Be card smart
Smart Money Secrets
Be card smart and keep your holiday spending in check
With the summer holiday season fast approaching now’s a good time to check whether your debit or credit card is a cheap option if you plan to use it in foreign climes.
It may be that you need to consider applying for a different card in advance of your trip, and one that isn’t going to cost you an arm and a leg when used outside the UK.
Traditional debit and credit cards may offer a secure and convenient way to pay, but the fees and charges vary greatly and are often an expensive way to pay when abroad, so it’s worth thinking of a cheaper alternative before you travel.
With credit card transactions, most banks add a foreign usage fee to all ATM cash withdrawals and purchases. In most cases it’s around 2.75 per cent to 2.99 per cent extra.
But that’s only half the story; on top of the foreign usage fee, most credit cards charge a withdrawal fee of about three per cent extra. So £100 worth of Euros from the hole in the wall can easily set you back a combined charge of around £6.
We tend to take our debit cards for granted, especially as they don’t cost anything to use whilst in the UK. Unfortunately it’s not the same when you’re overseas and it’s something that holidaymakers sometimes overlook.
As with credit cards, there is a similar usage fee for cash withdrawals, plus an ATM withdrawal charge typically between £1.50 and £5.00.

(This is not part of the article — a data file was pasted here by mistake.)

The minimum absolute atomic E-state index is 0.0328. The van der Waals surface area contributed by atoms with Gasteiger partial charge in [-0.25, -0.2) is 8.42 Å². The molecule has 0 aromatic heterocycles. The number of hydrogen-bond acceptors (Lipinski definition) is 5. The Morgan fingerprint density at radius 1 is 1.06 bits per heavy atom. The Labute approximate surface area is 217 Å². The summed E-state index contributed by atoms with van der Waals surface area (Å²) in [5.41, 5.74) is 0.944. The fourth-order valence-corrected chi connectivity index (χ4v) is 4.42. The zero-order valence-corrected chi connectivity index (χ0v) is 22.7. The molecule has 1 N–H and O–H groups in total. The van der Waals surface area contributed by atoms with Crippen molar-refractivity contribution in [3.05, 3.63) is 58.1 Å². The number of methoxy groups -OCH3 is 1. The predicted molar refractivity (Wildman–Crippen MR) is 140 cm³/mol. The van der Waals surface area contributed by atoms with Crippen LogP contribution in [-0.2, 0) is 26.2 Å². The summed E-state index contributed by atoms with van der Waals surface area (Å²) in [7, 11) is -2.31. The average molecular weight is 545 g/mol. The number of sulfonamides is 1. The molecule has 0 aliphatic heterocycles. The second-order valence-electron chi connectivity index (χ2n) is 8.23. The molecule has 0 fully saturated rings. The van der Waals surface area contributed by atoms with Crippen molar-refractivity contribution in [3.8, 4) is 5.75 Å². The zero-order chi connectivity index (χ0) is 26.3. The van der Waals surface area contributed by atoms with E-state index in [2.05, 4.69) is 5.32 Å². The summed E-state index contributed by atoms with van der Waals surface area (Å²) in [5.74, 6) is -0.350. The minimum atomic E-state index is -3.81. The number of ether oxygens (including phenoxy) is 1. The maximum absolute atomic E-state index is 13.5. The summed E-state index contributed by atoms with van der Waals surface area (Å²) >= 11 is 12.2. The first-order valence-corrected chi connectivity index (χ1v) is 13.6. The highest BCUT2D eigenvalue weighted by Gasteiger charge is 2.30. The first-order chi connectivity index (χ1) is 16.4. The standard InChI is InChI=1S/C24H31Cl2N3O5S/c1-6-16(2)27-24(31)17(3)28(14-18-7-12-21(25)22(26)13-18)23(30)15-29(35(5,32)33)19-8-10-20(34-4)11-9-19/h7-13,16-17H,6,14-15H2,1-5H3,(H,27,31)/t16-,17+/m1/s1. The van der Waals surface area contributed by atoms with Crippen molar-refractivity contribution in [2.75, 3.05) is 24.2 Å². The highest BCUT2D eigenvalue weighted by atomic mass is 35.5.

However, the card charges that catch most people out are those levied for debit card purchases, which are subject to the usage fee above, plus up to an additional £1.50 per transaction regardless of the amount.
The worst offenders are Halifax (£1.50 per purchase transaction), Santander (£1.25), Lloyds Bank and TSB (both £1).
If you’re looking for a fee free-debit card for using overseas, consider a current account with Norwich & Peterborough Building Society or Metro Bank.
It’s worth spending a couple of minutes to check with your bank what the charges are for your particular plastic before you set off, rather than getting a nasty surprise when you check your account on your return.
Prepaid currency cards from Centtrip, Access Prepaid, FairFX and myTravelCash are amongst the most competitive according to my recent research and the cost savings make it worth carrying a specialist travel card along with your passport whenever you venture overseas.
A final warning, whatever type of plastic you use overseas beware of an increasingly common custom (particularly in Europe) where the foreign retailer or ATM gives you the option to pay in pounds sterling, known as Dynamic Currency Conversion (DCC).
Although it may seem like a good idea to know exactly how much you’ll be debited, the downside is that it gives the retailer the opportunity to use an uncompetitive exchange rate which could see you paying way over the odds – the golden rule is never pay in British pounds when abroad.
Article by Andrew Hagger
Independent Personal Finance Analyst